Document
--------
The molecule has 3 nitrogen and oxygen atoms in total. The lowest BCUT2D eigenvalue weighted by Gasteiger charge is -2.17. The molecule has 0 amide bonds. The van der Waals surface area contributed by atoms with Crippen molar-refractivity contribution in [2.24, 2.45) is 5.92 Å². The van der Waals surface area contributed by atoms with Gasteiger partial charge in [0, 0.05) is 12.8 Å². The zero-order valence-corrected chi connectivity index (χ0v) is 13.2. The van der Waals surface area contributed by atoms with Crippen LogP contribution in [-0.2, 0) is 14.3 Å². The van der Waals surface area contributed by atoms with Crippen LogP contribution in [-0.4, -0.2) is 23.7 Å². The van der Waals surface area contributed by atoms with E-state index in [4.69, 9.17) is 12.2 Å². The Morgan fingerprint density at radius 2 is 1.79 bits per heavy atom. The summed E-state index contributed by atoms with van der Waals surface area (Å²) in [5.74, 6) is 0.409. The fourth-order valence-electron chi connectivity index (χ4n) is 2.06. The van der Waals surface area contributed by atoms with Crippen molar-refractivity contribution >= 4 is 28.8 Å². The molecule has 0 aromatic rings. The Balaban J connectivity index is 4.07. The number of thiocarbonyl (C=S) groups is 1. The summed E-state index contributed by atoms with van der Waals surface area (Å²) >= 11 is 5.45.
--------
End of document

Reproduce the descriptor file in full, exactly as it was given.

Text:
The molecule has 3 nitrogen and oxygen atoms in total. The lowest BCUT2D eigenvalue weighted by Gasteiger charge is -2.17. The molecule has 0 amide bonds. The van der Waals surface area contributed by atoms with Crippen molar-refractivity contribution in [2.24, 2.45) is 5.92 Å². The van der Waals surface area contributed by atoms with Gasteiger partial charge in [0, 0.05) is 12.8 Å². The zero-order valence-corrected chi connectivity index (χ0v) is 13.2. The van der Waals surface area contributed by atoms with Crippen LogP contribution in [-0.2, 0) is 14.3 Å². The van der Waals surface area contributed by atoms with Crippen LogP contribution in [-0.4, -0.2) is 23.7 Å². The van der Waals surface area contributed by atoms with E-state index in [4.69, 9.17) is 12.2 Å². The Morgan fingerprint density at radius 2 is 1.79 bits per heavy atom. The summed E-state index contributed by atoms with van der Waals surface area (Å²) in [5.74, 6) is 0.409. The fourth-order valence-electron chi connectivity index (χ4n) is 2.06. The van der Waals surface area contributed by atoms with Crippen molar-refractivity contribution >= 4 is 28.8 Å². The molecule has 0 aromatic rings. The Balaban J connectivity index is 4.07. The number of thiocarbonyl (C=S) groups is 1. The summed E-state index contributed by atoms with van der Waals surface area (Å²) >= 11 is 5.45.